My rather niche research field has become a daily reality for most of us. I get regular messages along the lines of ‘you won’t want to miss this one….watch from 29 minutes in!”. I’ve been asked to comment on individual performance and style – “does my bookcase look big in this one?” – and I’ve taken part in virtual peer reviews and given feedback, online of course. I’ve been a participant myself of course and not just in council meetings. I’ve presented to an academic conference, chaired a meeting with a shadow minister interrupted by an ice-cream van outside her house and next month I’m monitoring elections in Bulgaria.

What has all this brought to my research? Well, put simply, meetings held online are a different matter to those held in person and publicly broadcast meetings something else again. Being at home, being alone in a room without colleagues to encourage, moderate or provoke can lead to unguarded moments. ‘Home truths’ are just that sometimes.

The organisation and direction of online meetings is a different process and the outcomes unpredictable. I recently watched two recent meetings in one authority, one calm, the other chaotic but the former was darker in tone and raised issues of bias and the chaos of the latter simply demonstrated a community at ease with itself and its challenges.

How we move on from here is a brave new world. Viewing figures are undoubtedly up and residents are getting more engaged. Hybrid meetings are now a reality. We all have new skills to learn and mute buttons to press. Watch this space….

Cllr. Bryony Rudkin is a PhD student at INLOGOV, Deputy Leader of Ipswich Borough Council and is a member of the UK delegation to the Congress of the Council of Europe. Bryony also works with councils around the country on behalf of the Local Government Association on sector-led improvement, carrying out peer reviews and delivering training and mentoring support.

Simon Clarke – first his speech goes, then him

Chris Game

Boris Johnson didn’t start the modern trend of hyper-rapid ministerial turnover, but he did ratchet it up.  His election last July produced a larger ministerial cull than in any other recent transition between ministers of the same party, the Ministry of Housing, Communities and Local Government being no exception.

So, were you paying attention?  Can you recall who was the minister specifically responsible for English local government on the first day of Boris Johnson’s Premiership, and how many there have been since?

For a department not traditionally one of the most sought-after steps on the ministerial promotion ladder, 18 months in Marsham Street evidently did Rishi Sunak no lasting career damage. For he it was who was junior Local Government Minister when Johnson arrived and was promoted by him to Chief Secretary to the Treasury.

The number of Sunak’s successors is less straightforward, as, following Simon Clarke’s recent resignation, he is replaced by Luke Hall, the man he himself at least formally succeeded in the role barely six months ago. This was interesting, as back in February it had apparently been necessary for an MHCLG “spokesperson” to dismiss as “nonsense” rumours that Hall was being “quietly moved aside” because Secretary of State Robert Jenrick “does not rate him”.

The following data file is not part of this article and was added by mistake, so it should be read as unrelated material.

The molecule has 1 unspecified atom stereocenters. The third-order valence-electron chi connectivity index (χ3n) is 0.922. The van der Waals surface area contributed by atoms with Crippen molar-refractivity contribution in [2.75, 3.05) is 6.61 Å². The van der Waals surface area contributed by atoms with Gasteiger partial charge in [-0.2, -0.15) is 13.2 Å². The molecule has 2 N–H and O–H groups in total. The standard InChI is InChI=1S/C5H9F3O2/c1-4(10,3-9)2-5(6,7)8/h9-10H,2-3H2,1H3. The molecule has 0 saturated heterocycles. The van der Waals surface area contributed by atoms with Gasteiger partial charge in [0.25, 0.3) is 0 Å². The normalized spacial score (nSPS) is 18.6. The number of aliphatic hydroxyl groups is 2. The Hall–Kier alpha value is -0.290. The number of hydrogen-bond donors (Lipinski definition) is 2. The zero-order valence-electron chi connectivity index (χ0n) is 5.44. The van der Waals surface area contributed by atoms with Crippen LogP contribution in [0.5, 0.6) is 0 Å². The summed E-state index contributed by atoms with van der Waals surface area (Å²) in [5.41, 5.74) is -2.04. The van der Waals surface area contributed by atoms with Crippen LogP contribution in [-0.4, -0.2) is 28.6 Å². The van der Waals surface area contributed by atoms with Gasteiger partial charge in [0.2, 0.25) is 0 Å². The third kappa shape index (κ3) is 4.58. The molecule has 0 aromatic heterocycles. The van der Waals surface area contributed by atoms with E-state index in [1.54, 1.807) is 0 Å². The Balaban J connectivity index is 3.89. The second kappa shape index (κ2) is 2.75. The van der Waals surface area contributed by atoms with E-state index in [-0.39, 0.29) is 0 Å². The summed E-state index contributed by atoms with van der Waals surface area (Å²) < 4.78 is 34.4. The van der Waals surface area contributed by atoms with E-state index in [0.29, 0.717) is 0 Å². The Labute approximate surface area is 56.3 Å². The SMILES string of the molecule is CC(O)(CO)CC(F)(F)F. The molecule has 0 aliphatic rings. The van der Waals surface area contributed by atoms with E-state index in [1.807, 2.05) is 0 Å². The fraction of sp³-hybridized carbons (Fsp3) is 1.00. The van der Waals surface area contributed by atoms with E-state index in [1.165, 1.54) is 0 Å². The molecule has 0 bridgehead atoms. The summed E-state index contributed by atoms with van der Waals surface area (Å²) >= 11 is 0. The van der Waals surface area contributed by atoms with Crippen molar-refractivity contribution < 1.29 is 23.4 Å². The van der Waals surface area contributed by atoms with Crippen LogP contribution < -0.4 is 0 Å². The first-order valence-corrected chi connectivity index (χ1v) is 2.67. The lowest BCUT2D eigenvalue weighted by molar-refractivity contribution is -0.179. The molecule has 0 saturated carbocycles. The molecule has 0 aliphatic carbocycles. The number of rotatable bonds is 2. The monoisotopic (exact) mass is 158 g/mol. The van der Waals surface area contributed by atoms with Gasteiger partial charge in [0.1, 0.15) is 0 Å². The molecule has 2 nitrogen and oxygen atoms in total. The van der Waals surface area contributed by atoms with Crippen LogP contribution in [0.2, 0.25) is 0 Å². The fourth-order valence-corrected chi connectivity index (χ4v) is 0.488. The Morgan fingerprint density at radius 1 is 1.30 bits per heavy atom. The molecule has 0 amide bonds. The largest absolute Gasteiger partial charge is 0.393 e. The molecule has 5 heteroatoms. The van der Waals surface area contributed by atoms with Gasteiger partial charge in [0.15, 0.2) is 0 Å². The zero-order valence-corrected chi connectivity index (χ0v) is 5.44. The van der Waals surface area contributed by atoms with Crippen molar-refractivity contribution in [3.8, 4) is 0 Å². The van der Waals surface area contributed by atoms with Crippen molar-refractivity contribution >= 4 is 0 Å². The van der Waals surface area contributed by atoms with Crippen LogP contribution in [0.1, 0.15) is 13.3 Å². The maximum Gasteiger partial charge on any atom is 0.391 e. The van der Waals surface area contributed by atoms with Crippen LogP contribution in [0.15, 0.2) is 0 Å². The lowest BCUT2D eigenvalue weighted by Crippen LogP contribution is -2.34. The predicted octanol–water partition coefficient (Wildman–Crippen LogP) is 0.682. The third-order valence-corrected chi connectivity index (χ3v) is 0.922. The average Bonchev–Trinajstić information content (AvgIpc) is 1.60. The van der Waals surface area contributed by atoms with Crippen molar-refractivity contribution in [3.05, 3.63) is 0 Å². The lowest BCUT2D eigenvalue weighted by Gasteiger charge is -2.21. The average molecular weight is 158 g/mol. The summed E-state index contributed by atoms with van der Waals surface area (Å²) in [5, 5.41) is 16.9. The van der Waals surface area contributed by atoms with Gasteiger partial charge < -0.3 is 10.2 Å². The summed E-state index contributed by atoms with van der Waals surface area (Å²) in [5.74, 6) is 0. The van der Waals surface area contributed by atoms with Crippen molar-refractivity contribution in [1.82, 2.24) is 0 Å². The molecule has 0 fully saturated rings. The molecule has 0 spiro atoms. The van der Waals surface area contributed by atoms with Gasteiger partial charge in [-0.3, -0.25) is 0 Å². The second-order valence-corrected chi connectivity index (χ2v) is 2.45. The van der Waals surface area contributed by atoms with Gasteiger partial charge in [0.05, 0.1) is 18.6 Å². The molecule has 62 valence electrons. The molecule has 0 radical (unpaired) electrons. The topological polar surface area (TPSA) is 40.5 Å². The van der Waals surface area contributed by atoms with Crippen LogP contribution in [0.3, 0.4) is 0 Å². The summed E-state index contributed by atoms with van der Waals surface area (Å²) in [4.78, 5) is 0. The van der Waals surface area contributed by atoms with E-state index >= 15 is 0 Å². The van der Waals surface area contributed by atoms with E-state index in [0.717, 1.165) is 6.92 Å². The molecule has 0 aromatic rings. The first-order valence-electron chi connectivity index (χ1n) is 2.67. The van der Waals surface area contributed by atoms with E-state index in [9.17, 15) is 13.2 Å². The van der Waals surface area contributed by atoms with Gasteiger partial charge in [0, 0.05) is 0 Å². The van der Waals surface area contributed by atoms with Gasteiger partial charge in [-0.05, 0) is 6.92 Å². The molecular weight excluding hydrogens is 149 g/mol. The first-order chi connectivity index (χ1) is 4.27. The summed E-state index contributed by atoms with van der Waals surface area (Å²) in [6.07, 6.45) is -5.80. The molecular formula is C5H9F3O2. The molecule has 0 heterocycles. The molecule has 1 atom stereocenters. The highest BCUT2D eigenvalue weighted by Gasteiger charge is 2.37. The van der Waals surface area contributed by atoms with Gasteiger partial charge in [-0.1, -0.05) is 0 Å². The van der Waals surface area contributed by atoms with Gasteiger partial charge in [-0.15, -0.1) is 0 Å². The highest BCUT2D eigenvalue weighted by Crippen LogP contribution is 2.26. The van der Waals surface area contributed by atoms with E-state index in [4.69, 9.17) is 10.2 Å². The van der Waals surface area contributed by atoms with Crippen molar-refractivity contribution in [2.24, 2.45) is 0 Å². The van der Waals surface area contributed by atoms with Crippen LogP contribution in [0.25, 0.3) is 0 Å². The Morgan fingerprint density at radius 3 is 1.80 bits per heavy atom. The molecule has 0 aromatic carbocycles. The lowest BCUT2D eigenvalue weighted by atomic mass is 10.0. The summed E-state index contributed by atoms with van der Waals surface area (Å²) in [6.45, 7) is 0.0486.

Interesting, but marginal, for this blog, although again featuring MHCLG in a key role, is about Clarke’s resignation and its possible policy ramifications. In the BBC’s rather odd choice of library photo he himself looked positively delighted.  But his letter to the PM cited “purely personal reasons”, so, if distressing circumstances are involved, one must obviously sympathise.

I don’t know Clarke, but from a distance he seemed one of the more committed, interested and listening Local Government ministers (as opposed to Secretaries of State) we’ve had recently.  And, given the limited options, I felt reasonably positive about his taking lead responsibility for the local government part of the Government’s anticipatedly radical ‘Devolution and Recovery’ White Paper, long expected sometime this month, but now at the Conservatives’ virtual annual conference in early October – possibly, or possibly not.

I wasn’t expecting to like what the White Paper had/has in store for the future gargantuan structure of what we could once meaningfully call local government. Clarke, though, almost from the outset, enthused – talking of producing a “genuinely seminal document … helping the process of unlocking devolution everywhere and empowering communities on a scale never seen before.”

The ”everywhere” and “communities” seemed perhaps that bit more meaningful, given Clarke’s having apparently made a point of meeting personally with the National Association of Local Councils, acknowledging the role parish and town councils had played in responding to Covid, and talking of strengthening that role in the future – along, albeit, with the extensive unitarisation.